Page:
Shifting grassland plant community structure drives positive interactive effects of warming and diversity on aboveground net primary productivity

Jane M. Cowles, Peter D. Wragg, Alexandra J. Wright, Jennifer S. Powers, David Tilman

Research output: Contribution to journalArticlepeer-review

75 Scopus citations


Ecosystems worldwide are increasingly impacted by multiple drivers of environmental change, including climate warming and loss of biodiversity. We show, using a long-term factorial experiment, that plant diversity loss alters the effects of warming on productivity. Aboveground primary productivity was increased by both high plant diversity and warming, and, in concert, warming (≈1.5 °C average above and belowground warming over the growing season) and diversity caused a greater than additive increase in aboveground productivity. The aboveground warming effects increased over time, particularly at higher levels of diversity, perhaps because of warming-induced increases in legume and C4 bunch grass abundances, and facilitative feedbacks of these species on productivity. Moreover, higher plant diversity was associated with the amelioration of warming-induced environmental conditions. This led to cooler temperatures, decreased vapor pressure deficit, and increased surface soil moisture in higher diversity communities. Root biomass (0-30 cm) was likewise consistently greater at higher plant diversity and was greater with warming in monocultures and at intermediate diversity, but at high diversity warming had no detectable effect. This may be because warming increased the abundance of legumes, which have lower root : shoot ratios than the other types of plants. In addition, legumes increase soil nitrogen (N) supply, which could make N less limiting to other species and potentially decrease their investment in roots. The negative warming × diversity interaction on root mass led to an overall negative interactive effect of these two global change factors on the sum of above and belowground biomass, and thus likely on total plant carbon stores. In total, plant diversity increased the effect of warming on aboveground net productivity and moderated the effect on root mass. These divergent effects suggest that warming and changes in plant diversity are likely to have both interactive and divergent impacts on various aspects of ecosystem functioning.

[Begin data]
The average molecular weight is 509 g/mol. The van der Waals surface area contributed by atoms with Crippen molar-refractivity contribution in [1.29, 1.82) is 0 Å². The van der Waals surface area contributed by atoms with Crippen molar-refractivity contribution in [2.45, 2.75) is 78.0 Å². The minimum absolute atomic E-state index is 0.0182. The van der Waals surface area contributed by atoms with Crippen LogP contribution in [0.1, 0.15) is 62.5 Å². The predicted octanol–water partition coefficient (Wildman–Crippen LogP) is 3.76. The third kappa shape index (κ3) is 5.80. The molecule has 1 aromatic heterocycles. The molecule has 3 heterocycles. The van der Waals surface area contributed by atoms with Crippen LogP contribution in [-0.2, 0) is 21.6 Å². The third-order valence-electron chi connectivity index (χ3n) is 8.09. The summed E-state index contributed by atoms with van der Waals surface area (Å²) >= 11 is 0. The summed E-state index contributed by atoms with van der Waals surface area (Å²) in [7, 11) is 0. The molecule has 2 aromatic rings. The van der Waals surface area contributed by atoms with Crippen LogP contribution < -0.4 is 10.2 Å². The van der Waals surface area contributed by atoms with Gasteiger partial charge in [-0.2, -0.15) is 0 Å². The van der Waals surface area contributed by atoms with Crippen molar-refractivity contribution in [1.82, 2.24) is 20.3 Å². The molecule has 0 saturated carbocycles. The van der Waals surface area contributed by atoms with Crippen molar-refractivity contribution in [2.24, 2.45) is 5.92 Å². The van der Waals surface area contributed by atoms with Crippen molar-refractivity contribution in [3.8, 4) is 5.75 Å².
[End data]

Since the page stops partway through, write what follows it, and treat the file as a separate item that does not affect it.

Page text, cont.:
Original languageEnglish (US)
Pages (from-to)741-749
Number of pages9
JournalGlobal change biology
Issue number2
StatePublished - Feb 1 2016

Bibliographical note

Publisher Copyright:
© 2016 John Wiley & Sons Ltd.


  • Biodiversity
  • Biodiversity-ecosystem functioning
  • Global change
  • Grassland ecology
  • Plant communities
  • Primary productivity
  • Warming


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